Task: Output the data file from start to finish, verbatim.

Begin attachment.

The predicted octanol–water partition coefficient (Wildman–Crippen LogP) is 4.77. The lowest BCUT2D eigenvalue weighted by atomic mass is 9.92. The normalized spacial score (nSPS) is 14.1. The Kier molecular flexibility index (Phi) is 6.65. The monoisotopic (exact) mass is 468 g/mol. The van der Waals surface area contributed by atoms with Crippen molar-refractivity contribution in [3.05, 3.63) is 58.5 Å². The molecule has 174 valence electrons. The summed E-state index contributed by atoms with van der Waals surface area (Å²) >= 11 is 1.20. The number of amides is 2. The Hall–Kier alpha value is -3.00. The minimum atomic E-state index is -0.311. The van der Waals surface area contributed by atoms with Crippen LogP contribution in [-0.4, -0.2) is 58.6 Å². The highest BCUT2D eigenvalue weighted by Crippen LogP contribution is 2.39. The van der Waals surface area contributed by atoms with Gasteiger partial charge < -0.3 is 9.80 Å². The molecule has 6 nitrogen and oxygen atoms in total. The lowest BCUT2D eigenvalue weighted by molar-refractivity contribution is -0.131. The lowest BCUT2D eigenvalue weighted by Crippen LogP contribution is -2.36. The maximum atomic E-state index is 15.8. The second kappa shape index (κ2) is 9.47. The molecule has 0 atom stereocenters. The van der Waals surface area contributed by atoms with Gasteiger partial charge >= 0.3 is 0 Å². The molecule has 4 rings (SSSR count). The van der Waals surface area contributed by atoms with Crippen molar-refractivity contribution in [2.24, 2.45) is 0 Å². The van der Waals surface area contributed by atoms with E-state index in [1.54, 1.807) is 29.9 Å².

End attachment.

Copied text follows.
The predicted octanol–water partition coefficient (Wildman–Crippen LogP) is 4.77. The lowest BCUT2D eigenvalue weighted by atomic mass is 9.92. The normalized spacial score (nSPS) is 14.1. The Kier molecular flexibility index (Phi) is 6.65. The monoisotopic (exact) mass is 468 g/mol. The van der Waals surface area contributed by atoms with Crippen molar-refractivity contribution in [3.05, 3.63) is 58.5 Å². The molecule has 174 valence electrons. The summed E-state index contributed by atoms with van der Waals surface area (Å²) >= 11 is 1.20. The number of amides is 2. The Hall–Kier alpha value is -3.00. The minimum atomic E-state index is -0.311. The van der Waals surface area contributed by atoms with Crippen LogP contribution in [-0.4, -0.2) is 58.6 Å². The highest BCUT2D eigenvalue weighted by Crippen LogP contribution is 2.39. The van der Waals surface area contributed by atoms with Gasteiger partial charge < -0.3 is 9.80 Å². The molecule has 6 nitrogen and oxygen atoms in total. The lowest BCUT2D eigenvalue weighted by molar-refractivity contribution is -0.131. The lowest BCUT2D eigenvalue weighted by Crippen LogP contribution is -2.36. The maximum atomic E-state index is 15.8. The second kappa shape index (κ2) is 9.47. The molecule has 0 atom stereocenters. The van der Waals surface area contributed by atoms with Gasteiger partial charge >= 0.3 is 0 Å². The molecule has 4 rings (SSSR count). The van der Waals surface area contributed by atoms with Crippen molar-refractivity contribution in [2.24, 2.45) is 0 Å². The van der Waals surface area contributed by atoms with E-state index in [1.54, 1.807) is 29.9 Å².